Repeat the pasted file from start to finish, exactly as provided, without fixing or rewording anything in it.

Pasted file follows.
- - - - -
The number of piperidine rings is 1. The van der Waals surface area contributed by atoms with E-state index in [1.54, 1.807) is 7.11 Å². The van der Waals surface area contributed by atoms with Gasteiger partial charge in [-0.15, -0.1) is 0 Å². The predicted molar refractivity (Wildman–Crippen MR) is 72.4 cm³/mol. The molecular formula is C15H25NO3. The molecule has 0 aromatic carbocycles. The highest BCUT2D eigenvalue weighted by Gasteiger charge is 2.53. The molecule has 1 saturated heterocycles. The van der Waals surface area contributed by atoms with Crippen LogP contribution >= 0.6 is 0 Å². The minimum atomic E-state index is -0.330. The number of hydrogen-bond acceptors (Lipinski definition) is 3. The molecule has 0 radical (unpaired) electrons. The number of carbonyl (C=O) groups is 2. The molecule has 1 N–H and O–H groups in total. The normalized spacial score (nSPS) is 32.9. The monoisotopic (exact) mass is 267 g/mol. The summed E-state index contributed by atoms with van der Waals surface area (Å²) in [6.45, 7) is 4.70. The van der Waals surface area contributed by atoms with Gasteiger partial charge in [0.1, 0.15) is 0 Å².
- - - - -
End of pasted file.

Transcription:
The number of piperidine rings is 1. The van der Waals surface area contributed by atoms with E-state index in [1.54, 1.807) is 7.11 Å². The van der Waals surface area contributed by atoms with Gasteiger partial charge in [-0.15, -0.1) is 0 Å². The predicted molar refractivity (Wildman–Crippen MR) is 72.4 cm³/mol. The molecular formula is C15H25NO3. The molecule has 0 aromatic carbocycles. The highest BCUT2D eigenvalue weighted by Gasteiger charge is 2.53. The molecule has 1 saturated heterocycles. The van der Waals surface area contributed by atoms with Crippen LogP contribution >= 0.6 is 0 Å². The minimum atomic E-state index is -0.330. The number of hydrogen-bond acceptors (Lipinski definition) is 3. The molecule has 0 radical (unpaired) electrons. The number of carbonyl (C=O) groups is 2. The molecule has 1 N–H and O–H groups in total. The normalized spacial score (nSPS) is 32.9. The monoisotopic (exact) mass is 267 g/mol. The summed E-state index contributed by atoms with van der Waals surface area (Å²) in [6.45, 7) is 4.70. The van der Waals surface area contributed by atoms with Gasteiger partial charge in [0.1, 0.15) is 0 Å².